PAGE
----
MPs have criticised the rollout of the GP data extraction service, which supports payments to practices, saying it has ‘failed to deliver’.
The House of Commons Public Accounts Committee (PAC) said that the Department of Health should decide on whether the General Practice Extraction Service (GPES) should be ’improved or replaced’ by June this year.
GPES was due to be operational by 2010 but only began functioning in 2014. It currently only provides data to two organisations – NHS England and the Health and Social Care Information Centre – although it was planned to support eight.
In its report into the rollout, published today, the PAC said that the DH had ‘admitted’ GPES was was ’only delivering about half of what was specified and paid for’ and that the fixed-price contract used was ‘inappropriate’.
The report said: ’The DH failed to ensure that an effective governance structure was in place for the project and that basic lessons from past government IT failures were learned. Very common mistakes from past projects were repeated, such as failing to adopt the right contracting approach, failing to ensure continuity of key staff on the project, and failing to undertake proper testing before accepting the system.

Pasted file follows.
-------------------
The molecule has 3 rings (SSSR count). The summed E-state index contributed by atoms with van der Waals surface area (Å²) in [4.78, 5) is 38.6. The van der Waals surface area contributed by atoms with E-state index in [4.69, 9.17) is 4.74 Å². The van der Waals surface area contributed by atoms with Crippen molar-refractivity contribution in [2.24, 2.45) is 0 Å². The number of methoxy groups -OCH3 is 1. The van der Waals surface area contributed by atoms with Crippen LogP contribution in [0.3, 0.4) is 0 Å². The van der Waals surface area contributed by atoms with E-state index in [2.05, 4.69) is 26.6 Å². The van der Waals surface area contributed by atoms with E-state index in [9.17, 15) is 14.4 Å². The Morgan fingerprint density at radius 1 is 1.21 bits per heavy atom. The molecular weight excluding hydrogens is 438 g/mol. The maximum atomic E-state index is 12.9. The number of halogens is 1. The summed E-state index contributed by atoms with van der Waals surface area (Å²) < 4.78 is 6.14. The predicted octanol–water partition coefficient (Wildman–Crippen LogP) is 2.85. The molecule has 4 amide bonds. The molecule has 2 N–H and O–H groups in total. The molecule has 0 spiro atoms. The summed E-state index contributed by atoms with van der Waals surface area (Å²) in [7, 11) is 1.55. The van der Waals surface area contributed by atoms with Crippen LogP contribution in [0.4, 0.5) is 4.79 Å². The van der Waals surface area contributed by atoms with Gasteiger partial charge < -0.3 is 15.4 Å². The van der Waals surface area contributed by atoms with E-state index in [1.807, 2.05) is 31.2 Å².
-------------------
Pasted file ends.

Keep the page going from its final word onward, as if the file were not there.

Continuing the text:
’GPES started some five years later than planned; it is over-budget; and it still does not provide the full service required. Atos, supplier for a key part of the system, may have met the letter of its contractual obligations but took advantage of a weak client by taking the client’s money while knowing full well that the whole system had not been properly tested.’
The PAC report follows a previous review by the National Audit Office last summer which found the system that had been delivered was ‘fundamentally flawed’ and unlikely to have a long-term future.
A spokesperson for supplier Atos said: ’On the part of the system we built, we collaborated fully. Where issues were found, we fixed them quickly at our own cost.’